A Tug of War

“You’re doing it wrong.” I jumped. Mother rolled her eyes, “The strokes should be horizontal. Not vertical,” she said.

“Oh!” I said as she took the paint brush from my hand, demonstrating the correct way.

“I spent all these days trying to grow a few roses for your grandmother, but they always die. The ones you grew lasted for weeks. Maybe you can help me.”

“You should ask Father if you want to know how to grow the perfect flowers, my skills don’t compare to his.”

She ignored my comment. “One day, you are going to be one of the best painters in our family; one day, you will surpass my skills,” Mother said, smiling. Of course that was never going to be true. Mother paints faces so realistically that you can mistake them for photographs. “Now, your turn.” I took the paint brush from her hand, dragging it from one end of the paper to another.

After what seemed like hours, we finally finished the painting that we had been working on. I frowned and cringed at the painting simultaneously, “It looks horrid.” 

“I think it looks beautiful,” Mother said. I forced my frown to deepen. I wasn’t in the mood to be content.

“It looks like a pool of blood with a big pile of shit in the middle,” I grumbled.

Mother frowned, “You sound like your father, always complaining like it’s going to magically make things better.” There was a knock on the door. “Speak of the devil,” she muttered.

She hurried down the stairs and I followed her. She swung the door open, almost making the door hit my face.

“Alexander,” said Mother, giving him a look of repugnance.

“Marie,” said Father, doing the same, but still giving out a hand.

She took it, and instantly gagged, pulling back. Father’s eyes narrowed, he gripped my wrist and pulled me to his side, and started walking the other way, ripping Mother’s grasp.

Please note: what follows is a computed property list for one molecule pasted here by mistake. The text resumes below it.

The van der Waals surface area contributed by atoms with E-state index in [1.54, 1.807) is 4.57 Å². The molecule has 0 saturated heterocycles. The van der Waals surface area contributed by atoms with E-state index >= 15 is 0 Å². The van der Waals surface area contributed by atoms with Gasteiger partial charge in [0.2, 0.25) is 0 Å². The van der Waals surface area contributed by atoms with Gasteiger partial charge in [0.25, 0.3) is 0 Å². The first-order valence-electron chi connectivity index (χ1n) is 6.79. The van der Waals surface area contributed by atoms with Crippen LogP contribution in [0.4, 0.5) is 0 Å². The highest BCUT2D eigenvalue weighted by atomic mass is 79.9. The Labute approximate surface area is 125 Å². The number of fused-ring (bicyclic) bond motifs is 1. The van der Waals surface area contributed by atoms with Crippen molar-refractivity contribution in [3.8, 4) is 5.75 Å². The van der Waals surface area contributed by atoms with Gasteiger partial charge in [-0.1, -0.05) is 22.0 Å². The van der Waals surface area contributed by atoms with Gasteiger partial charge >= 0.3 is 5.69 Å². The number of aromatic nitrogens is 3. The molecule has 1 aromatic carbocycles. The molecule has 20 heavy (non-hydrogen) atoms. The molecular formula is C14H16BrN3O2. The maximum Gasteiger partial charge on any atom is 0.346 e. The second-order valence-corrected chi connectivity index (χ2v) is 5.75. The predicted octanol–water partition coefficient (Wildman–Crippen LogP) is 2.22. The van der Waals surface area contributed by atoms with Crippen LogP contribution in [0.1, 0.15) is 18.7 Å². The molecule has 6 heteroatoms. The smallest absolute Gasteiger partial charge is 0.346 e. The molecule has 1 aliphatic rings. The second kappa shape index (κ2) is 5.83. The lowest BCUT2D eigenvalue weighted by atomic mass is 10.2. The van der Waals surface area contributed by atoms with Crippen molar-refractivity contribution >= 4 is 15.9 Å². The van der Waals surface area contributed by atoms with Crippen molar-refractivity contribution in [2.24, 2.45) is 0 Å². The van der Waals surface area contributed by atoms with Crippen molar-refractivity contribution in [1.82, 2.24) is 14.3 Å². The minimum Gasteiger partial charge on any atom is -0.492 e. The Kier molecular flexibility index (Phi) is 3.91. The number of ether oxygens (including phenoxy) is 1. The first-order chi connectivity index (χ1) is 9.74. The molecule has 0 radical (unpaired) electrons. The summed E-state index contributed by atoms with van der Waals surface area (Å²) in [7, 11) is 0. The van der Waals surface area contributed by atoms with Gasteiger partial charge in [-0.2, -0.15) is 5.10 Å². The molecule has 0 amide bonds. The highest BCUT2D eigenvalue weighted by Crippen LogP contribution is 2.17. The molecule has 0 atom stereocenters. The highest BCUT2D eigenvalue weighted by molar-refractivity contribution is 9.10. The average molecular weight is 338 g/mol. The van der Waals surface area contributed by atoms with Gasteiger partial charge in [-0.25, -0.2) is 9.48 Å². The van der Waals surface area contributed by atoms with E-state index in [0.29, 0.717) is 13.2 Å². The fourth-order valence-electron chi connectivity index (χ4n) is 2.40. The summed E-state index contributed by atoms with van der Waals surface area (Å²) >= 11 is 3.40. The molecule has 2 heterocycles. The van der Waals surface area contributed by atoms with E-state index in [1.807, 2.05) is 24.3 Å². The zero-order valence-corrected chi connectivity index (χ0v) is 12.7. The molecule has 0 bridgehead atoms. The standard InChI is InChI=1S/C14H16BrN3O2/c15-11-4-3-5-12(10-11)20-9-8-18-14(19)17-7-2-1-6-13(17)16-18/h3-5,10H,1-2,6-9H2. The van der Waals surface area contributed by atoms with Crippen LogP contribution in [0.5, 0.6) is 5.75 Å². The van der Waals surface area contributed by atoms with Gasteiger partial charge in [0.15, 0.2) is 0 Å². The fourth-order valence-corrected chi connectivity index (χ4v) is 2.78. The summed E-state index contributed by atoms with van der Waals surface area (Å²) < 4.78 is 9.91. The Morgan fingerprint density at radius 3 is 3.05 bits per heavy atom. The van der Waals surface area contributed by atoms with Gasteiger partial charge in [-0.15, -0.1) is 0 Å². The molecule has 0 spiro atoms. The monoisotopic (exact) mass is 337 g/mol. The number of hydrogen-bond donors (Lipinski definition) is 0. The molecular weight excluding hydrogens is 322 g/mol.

We reached his farms, where we would start pulling out weeds. In Father’s words, “Farming is joy, and since joy must be in life, farming must be in life.” My back ached when we were done, even walking was painful. He set the plates on the table; there was an unidentifiable dish. I instantly took mine and started eating. I didn’t care what was placed, I just needed food in my stomach, though once I had three bites in my mouth, I slowed down. Whatever it was, it tasted horrible.

“How’s dinner?” Father asked.

“Fine.” I replied. Though Mother would have made it better.

“What did you do at your mother’s?”


“Am I not allowed to know?”

“I painted a rainbow and then we painted a flower together. We also went downtown to visit her mother.”

“Painting. Such a stupid thing. What is painting going to bring in life? Money? Joy? Nothing. That’s what it brings.”

“I think it’s fun. Hard at times, but fun.” He huffed, “Stick with farming , it’ll bring more happiness, and much more money.”

“Why can’t I do both?”

“Because you can’t!” He yelled. I kept quiet. After dinner, I went to bed. The bed felt like it was made of bricks, which didn’t help my mood. I thought about dinner; I liked farming but I equally l liked painting. I loved Mother as much as I loved Father. How could I choose? I couldn’t choose. I felt my eyes closing. I didn’t stop them. I had had enough. Just like that, I fell asleep.

A split second later, I was back in Father’s garden, who was tending to the flowers, while mother was painting on her canvas. I had never seen them like this, completely calm, not minding each other’s company. Both of them stared at me.

“Which one will you choose?” both of them asked simultaneously.  I looked at the canvas, then the garden. The painting had me sitting on Mother’s lap, smiling. I walked towards the canvas. I liked the idea of eternal happiness, no complaining, not having to break my back every day. I took Mother’s hand. I looked at where Father stood, I barely saw him, he was almost translucent. I ran over to him. I reached for him, he came back. I heard a scream. I looked over to see Mother. I ran back to Mother’s, then back to Father’s, and then back to Mother’s again. I went back and forth till I stopped in the middle, panting. This was how it was always going to be. A tug of war with me in the middle.

// This fictional story has been penned by 12-year-old Aniya Burse from Indianapolis, IN during the regular creative writing classes while learning to create conflicts in a story //

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